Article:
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Daily Record
Chris McCall & Peter Davidson & Paul Hutcheon

Autumn Statement: 5 things Scots need to know from Jeremy Hunt's tax rising budget

Jeremy Hunt has announced billions of pounds of cuts and stealth taxes on Scots as he looks to balance the books after his predecessor wrecked the economy.

The Chancellor outlined a package containing "difficult decisions" as he put up taxes on working people while raising pensions and benefits by 10.1 per cent.

Before announcing measures in the Commons he said the Office for Budget Responsibility (OBR) believed the economy was "now in recession".

He told MPs his three priorities were "stability, growth and public services", as he delivered his autumn statement. The OBR forecast the UK economy would shrink by 1.4 per cent next year, Hunt said.

Hunt said: "The OBR forecast the UK's inflation rate to be 9.1 per cent this year and 7.4 per cent next year. They confirm that our actions today help inflation to fall sharply from the middle of next year.

"They also judge that the UK, like other countries, is now in recession. Overall this year, the economy is still forecast to grow by 4.2 per cent. GDP (gross domestic product) then falls in 2023 by 1.4 per cent, before rising by 1.3 per cent, 2.6 per cent, and 2.7 per cent in the following three years.

"The OBR says higher energy prices explain the majority of the downward revision in cumulative growth since March. They also expect a rise in unemployment from 3.6 per cent today to 4.9 per cent in 2024 before falling to 4.1 per cent."

Here's all you need to know about the Autumn Statement:


Scots will be hit by a stealth tax after Jeremy Hunt announced that the National Insurance threshold will be frozen for another two years until 2028.

During his statement in the House of Commons Hunt said the threshold for National Insurance (NI) would be frozen until April 2028. It was already frozen for four years to April 2026.

Scots currently pay 12 per cent in National Insurance contributions (12p in the pound) if they earn above £12,570. As wages rise, it means many low-paid workers will begin paying NI.

Here are some other taxes:

  • The windfall tax on oil and gas giants will increase from 25 per cent to 35 per cent and a 45 per cent levy on electricity generators will help raise an estimated £14 billion next year.
  • Tax-free allowance for capital gains will reduce in 2023-24 from £12,300 to £6,000 and again to £3,000 in 2024-25.
  • Electric vehicles will no longer be exempt from vehicle excise duty from April 2025, to make the motoring tax system "fairer".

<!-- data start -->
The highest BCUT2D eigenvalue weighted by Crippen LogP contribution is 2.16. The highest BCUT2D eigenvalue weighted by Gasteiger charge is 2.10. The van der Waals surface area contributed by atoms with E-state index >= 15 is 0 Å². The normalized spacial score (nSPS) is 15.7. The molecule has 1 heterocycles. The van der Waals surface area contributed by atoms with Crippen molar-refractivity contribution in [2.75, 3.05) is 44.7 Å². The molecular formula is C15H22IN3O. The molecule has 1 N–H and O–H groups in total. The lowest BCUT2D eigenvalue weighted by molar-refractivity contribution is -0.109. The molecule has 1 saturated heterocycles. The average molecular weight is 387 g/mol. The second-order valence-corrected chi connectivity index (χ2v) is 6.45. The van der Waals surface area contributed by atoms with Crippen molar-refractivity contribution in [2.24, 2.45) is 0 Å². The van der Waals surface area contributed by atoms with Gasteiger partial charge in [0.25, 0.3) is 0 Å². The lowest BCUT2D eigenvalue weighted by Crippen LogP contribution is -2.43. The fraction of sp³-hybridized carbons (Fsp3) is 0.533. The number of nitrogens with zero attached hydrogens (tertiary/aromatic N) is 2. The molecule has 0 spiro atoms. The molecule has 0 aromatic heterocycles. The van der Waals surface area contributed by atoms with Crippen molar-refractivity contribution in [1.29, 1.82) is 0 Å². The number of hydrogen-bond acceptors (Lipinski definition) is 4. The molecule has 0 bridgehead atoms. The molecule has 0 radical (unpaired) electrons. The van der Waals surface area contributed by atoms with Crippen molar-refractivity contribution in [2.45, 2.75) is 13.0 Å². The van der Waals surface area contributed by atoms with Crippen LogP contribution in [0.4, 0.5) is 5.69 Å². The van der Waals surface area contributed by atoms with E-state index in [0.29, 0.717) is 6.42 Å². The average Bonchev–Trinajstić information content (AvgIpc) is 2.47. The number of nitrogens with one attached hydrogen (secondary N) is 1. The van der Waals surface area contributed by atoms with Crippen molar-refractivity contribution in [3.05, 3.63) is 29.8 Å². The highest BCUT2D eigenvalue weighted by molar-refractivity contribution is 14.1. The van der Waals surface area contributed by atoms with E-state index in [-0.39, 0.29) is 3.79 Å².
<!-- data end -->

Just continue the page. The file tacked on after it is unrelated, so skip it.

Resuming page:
The National Minimum Wage - the minimum wage for over 23s - is set to rise by 92p to £10.42 by April next year, the Chancellor Jeremy Hunt announced.

At present the minimum wage is £9.50 for over-23s, £9.18 for 21 and 22 year olds, £6.83 for 18 to 20 year olds and £4.81 for under 18s and apprentices.

The increase is meant to ease some of the pressure on households brought on by soaring inflation, which hit a 41-year high last month at 11.1 per cent.


Jeremy Hunt confirmed benefits and the state pensions will rise in line with inflation and that the pension credit will increase by 10.1 per cent.

He said: "Today I also commit to uprate such benefits by inflation with an increase of 10.1%, that is an expensive commitment costing £11 billion. But it means 10 million working-age families will see a much-needed increase next year.

"On average, a family on universal credit will benefit next year by around £600. And to increase the number of households who can benefit from this decision I will also increase the benefit cap with inflation next year."

He added: "To support the poorest pensioners, I have decided to increase the pension credit by 10.1% which is worth up to £1,470 for a couple and £960 for a single pensioner in our most vulnerable households.

"But the cost-of-living crisis is harming all pensioners so because we have taken difficult decisions elsewhere in this statement, I can today announce that we will fulfil our pledge to the country to protect the pensions triple-lock."

Energy Price Cap

Scots will be hit with massive energy bill rises after the energy price cap is set to end.

The so-called energy prince guarantee began in October and was supposed to run for two years. But worsening public finances has forced Hunt to u-turn.

Under the current scheme, a household using a typical amount of gas and electricity is expected to pay around £2,500 annually.

The cap will be raised to around £3,100 from April, with support from that point being targeted at those on low incomes. The two-year scheme had been introduced by the previous Government led by Liz Truss.

Chancellor of the Exchequer Jeremy Hunt revealed his Autumn Statement earlier today (PA)

Public spending

Hunt said he will increase the NHS budget in England by £3.3bn in each of the next two years. In response he also allocated £1.5bn for the Scottish Government.

He added: "The NHS and schools in Scotland, Wales, and Northern Ireland face equivalent pressures so the Barnett consequentials of today's statement mean an extra £1.5bn for the Scottish Government, £1.2bn for the Welsh Government, and £650m for the Northern Ireland Executive."

The defence budget will keep meeting the Nato target of 2 per cent of GDP but the overseas aid budget will not be returned to its goal of 0.7% of national income "until the fiscal system allows".

Hunt said the UK Government will work with its Scottish counterparts on the feasibility study for the A75, support the advanced technology research centre in Wales, and fund a trade and investment event in Northern Ireland next year.

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